Bob Pappalardo sent me a paper published last year in Icarus that covers all kinds of radio data that Cassini has acquired on Saturn’s icy moons. It’s a special paper, he said, because it is the last paper published by radar scientist Steve Ostro; in fact, the paper was submitted posthumously. Bob said he considers the Enceladus swath the “Ostro memorial observation.” Ostro is keenly missed by the radar science and Cassini communities.

    I’m afraid I find the paper a bit difficult to wrap my head around, but here’s what I can summarize from it. For all the larger moons except Hyperion, there is a very strong correlation between the brightness of the surface as seen by the RADAR instrument and the brightness of the surface as seen by the cameras and spectrometers. By contrast, when Arecibo’s giant radar dish observes these moons, there’s no such correlation.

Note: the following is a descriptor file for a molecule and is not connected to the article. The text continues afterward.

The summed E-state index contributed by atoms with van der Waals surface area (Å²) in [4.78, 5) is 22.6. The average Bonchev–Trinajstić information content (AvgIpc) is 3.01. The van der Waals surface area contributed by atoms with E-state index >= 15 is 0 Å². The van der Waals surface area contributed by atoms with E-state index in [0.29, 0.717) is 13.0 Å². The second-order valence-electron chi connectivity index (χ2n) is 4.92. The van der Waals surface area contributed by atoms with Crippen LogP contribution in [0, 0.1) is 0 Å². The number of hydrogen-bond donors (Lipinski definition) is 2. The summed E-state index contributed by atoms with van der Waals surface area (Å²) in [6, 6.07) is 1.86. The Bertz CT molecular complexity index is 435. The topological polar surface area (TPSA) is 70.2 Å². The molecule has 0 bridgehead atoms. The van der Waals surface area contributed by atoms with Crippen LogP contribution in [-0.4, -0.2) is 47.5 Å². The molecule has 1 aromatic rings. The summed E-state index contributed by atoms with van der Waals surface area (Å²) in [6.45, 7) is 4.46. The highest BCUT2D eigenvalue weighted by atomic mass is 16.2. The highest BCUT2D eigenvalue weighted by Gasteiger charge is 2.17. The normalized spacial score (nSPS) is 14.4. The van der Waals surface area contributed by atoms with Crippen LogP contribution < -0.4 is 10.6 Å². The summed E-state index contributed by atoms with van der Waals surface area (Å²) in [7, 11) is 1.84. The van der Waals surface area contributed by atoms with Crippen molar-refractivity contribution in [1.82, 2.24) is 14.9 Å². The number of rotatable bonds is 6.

These and other measurements and some “if-this-then-that” statements led Ostro and his coauthors to conclude that Iapetus’ radar properties can be explained by there being ammonia present in its surface, with higher concentrations as you go downward. The exception of Hyperion is interesting — in radar it’s much brighter than you would expect. They suggest that Hyperion’s dark coloration is only at the uppermost surface, beneath which it’s nearly pure ice.

    With some help from Jason Perry, here is the SAR image of Iapetus, and then an animation that blinks back and forth between the SAR image and a composite map of photos. I’m not going try to explain the comparison between the two, because I’m not confident of the science — instead, I invite you to watch the animation blink back and forth, and note what’s similar and what’s different. Enjoy!

    Full article and images here: